آموزش مهارت پیشرفته اکتشاف حرکت در آب برای کودکان مبتلا به اختلالات طیف اوتیسم
|کد مقاله||سال انتشار||مقاله انگلیسی||ترجمه فارسی||تعداد کلمات|
|31570||2015||9 صفحه PDF||سفارش دهید||4260 کلمه|
Publisher : Elsevier - Science Direct (الزویر - ساینس دایرکت)
Journal : Research in Autism Spectrum Disorders, Volume 9, January 2015, Pages 121–129
This study evaluated the effectiveness of the ‘most to least’ prompting (MLP) procedure on the teaching of advance movement exploration skills in water to children with autism spectrum disorders (ASD). Three 6-year old children with ASD, participated in the study and were taught 3 different aquatic skills, essential for movement exploration in water and swimming, in a one-to-one training format at three sessions per week. A multiple probe design across behaviors was used and was replicated across subjects to analyze the effects of MLP. The results of the study showed that MLP was effective in teaching advance movement exploration skills in water to children with ASD. Performing the exploration skills in water was continued after the training process during maintenance and generalization probe sessions. In addition, social validity results reflected that parents’ opinions were positive on the learning skills in terms of functionality, beginning swimming and participation in other aquatic settings for their children. The enjoyable intervention and appealing setting are recommended to increase the repertoire of leisure skills and level of physical activity for children with ASD.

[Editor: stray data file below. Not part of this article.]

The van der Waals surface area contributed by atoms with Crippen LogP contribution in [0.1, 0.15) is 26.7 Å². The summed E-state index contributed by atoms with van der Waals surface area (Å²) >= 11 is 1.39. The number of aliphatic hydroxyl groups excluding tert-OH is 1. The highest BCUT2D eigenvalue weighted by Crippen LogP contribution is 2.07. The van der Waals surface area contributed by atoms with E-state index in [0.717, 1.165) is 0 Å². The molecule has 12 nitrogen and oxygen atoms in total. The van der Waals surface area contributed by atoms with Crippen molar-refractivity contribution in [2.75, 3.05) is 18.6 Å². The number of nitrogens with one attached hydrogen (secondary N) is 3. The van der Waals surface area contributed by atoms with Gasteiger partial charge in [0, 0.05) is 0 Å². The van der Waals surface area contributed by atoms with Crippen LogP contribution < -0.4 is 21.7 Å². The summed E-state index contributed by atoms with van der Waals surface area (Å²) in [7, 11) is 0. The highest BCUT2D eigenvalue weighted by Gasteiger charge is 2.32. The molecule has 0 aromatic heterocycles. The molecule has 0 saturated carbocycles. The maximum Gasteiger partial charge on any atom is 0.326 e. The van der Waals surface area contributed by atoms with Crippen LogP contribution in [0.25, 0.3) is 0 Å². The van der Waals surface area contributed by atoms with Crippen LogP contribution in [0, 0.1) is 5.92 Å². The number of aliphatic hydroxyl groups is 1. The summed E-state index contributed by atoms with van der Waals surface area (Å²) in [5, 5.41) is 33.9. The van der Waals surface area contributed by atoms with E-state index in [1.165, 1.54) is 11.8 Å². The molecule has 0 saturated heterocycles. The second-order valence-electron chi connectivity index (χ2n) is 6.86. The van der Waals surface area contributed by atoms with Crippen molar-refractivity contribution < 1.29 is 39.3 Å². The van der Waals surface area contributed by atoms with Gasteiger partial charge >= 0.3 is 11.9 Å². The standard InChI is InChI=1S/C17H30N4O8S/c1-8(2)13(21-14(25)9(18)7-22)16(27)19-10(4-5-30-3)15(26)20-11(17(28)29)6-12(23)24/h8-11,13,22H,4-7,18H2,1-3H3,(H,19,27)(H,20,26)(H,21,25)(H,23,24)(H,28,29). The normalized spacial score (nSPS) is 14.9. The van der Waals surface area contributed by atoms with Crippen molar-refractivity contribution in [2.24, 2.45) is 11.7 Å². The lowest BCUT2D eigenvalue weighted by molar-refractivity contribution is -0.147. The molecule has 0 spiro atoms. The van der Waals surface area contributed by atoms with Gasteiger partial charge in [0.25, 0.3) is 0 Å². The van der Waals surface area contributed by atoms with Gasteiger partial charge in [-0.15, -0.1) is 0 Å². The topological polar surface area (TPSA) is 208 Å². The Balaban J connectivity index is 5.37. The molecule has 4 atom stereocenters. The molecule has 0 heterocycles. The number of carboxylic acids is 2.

The severity of autism spectrum disorders (ASD) in children is demonstrated by impaired social communication and restricted, repetitive patterns of behavior (American Psychiatric Association, 2013). Children with ASD also have difficulty in maintaining eye contact, participating in social games, making friends, turn-taking and reciprocal conversation, and engaging in physical activity (Pan and Frey, 2006 and Reid, 2005). These failures and disadvantages of children with ASD could predispose them to a lower physical activity level and limited participation in leisure skills such as physical activity and sports programs (Lee & Porretta, 2013). According to the results of some studies, children with ASD have a lower physical activity level than peers without ASD during their weekly routine (Pan and Frey, 2006 and Reid, 2005). This restricted participation in physical activity and sports programs could be due to various reasons for children with ASD, such as an insufficient repertoire and needing extra prompts for physical activity and sports skills, that the team and individual sports programs in schools and community are competitive-based, and sedentary behaviors such as dependence on technology, and a lower consciousness of quality of life (Fragala-Pinkham et al., 2010 and Reid, 2005). Regular physical activity participation is essential to reduce the mortality and morbidity risks of chronic disease such as cardiopulmonary disease, cancer, diabetes and obesity, which are seen in children and adolescents (Ortega, Ruiz, Castillo, & Sjöström, 2008). In addition, physical activity stimulates the improvement of physical fitness, motor performance, self-esteem, behavior, and social outcomes for children (Pan & Frey, 2006). These positive effects of physical activity interventions have been determined in several studies of children with ASD (Fragala-Pinkham et al., 2010, Huettig and Darden-Melton, 2004 and Yılmaz et al., 2004). Children with ASD tend to choose the kinds of physical activities which do not involve great social cues or rules, such as walking, running, aquatic intervention, and individual sports such as swimming (Srinivasan et al., 2014 and Yılmaz et al., 2004). Similarly, a review study revealed that jogging and swimming were the two most often utilized physical activity interventions for children with ASD (Sowa & Meulenbroek, 2012). Some authors have stated that many children with ASD enjoy and are successful in movement skills in aquatic settings (Huettig and Darden-Melton, 2004, Killian et al., 1984, Prupas et al., 2006 and Yılmaz et al., 2004). A number of researchers have used an aquatic environment in order to develop physical performance (Fragala-Pinkham et al., 2010), learning (Rogers et al., 2010 and Yılmaz et al., 2010), behavior (Yılmaz et al., 2004) and social outcomes (Pan, 2010) for children with ASD. Aquatic programs and swimming provide some essential advantages. First, it is a lifetime activity and facilitates learning daily living skills such as social behaviors, dressing, bathing and hygiene skills. Second, it stimulates body and cognitive awareness aiding fitness, sensory–perceptual integration, orientation, and motivation. Third, these are functional skills which can be incorporated into family life. Finally, it is a safety skill which may prevent drowning during vacations in community-based settings such as a swimming pool, sea, or lake (Lepore, Gayle, & Stevens, 2007). Children with ASD may have impairment in cognitive skills and display fluctuations in behaviors depending on the diagnostic features. Attention problems, intellectual delay, low orientation skills, repetitive behaviors, and poor eye contact have a negative effect on learning performance for both academic and leisure skills, which are essential to enhance social integration and to increase physical activity level (Bryson et al., 2008 and Srinivasan et al., 2014). Therefore, educators, therapists, and parents are needed to utilize evidence-based teaching strategies for the permanent learning of new skills for children with ASD (National Autism Center, 2009). Errorless teaching strategies and applied behavioral analysis are essential learning-based interventions for children with ASD, and several studies have applied these interventions to teach new skills such as work skills, self-care skills, leisure skills, independent living skills, hygiene skills, and feeding skills (Matson, Hattier, & Belva, 2012). One of the most common approaches to teach a new movement skill to children with ASD is the ‘most to least’ prompting (MLP) procedure into errorless teaching strategies (Fentress and Lerman, 2012 and Lang et al., 2010). In MLP, decreasing assistance, prompts are provided hierarchically from the most intrusive to the least intrusive. The prompting hierarchy begins with physical prompts that gradually fade and the trainer delivers less intrusive prompts such as modeling or a verbal prompt (Duker, Didden, & Sigafos, 2004). In current literature, MLP has been used in only two studies, which taught water exercises and backstroke skills for swimming to children with ASD in current literature (Best and Jones, 1974 and Yılmaz et al., 2010). However, there are no studies on the effects of an MLP procedure to teach advance movement exploration skills in water to children with ASD. Therefore, the purpose of this study was to answer the following question: Will the use of MLP procedure be effective in teaching advance movement exploration skills in a swimming pool to three children with ASD? In addition, the maintenance and generalization effects of the procedure were evaluated. The advance movement exploration skills to be taught in the swimming pool were blowing bubbles, face submersion, and retrieving an object from the bottom of the pool.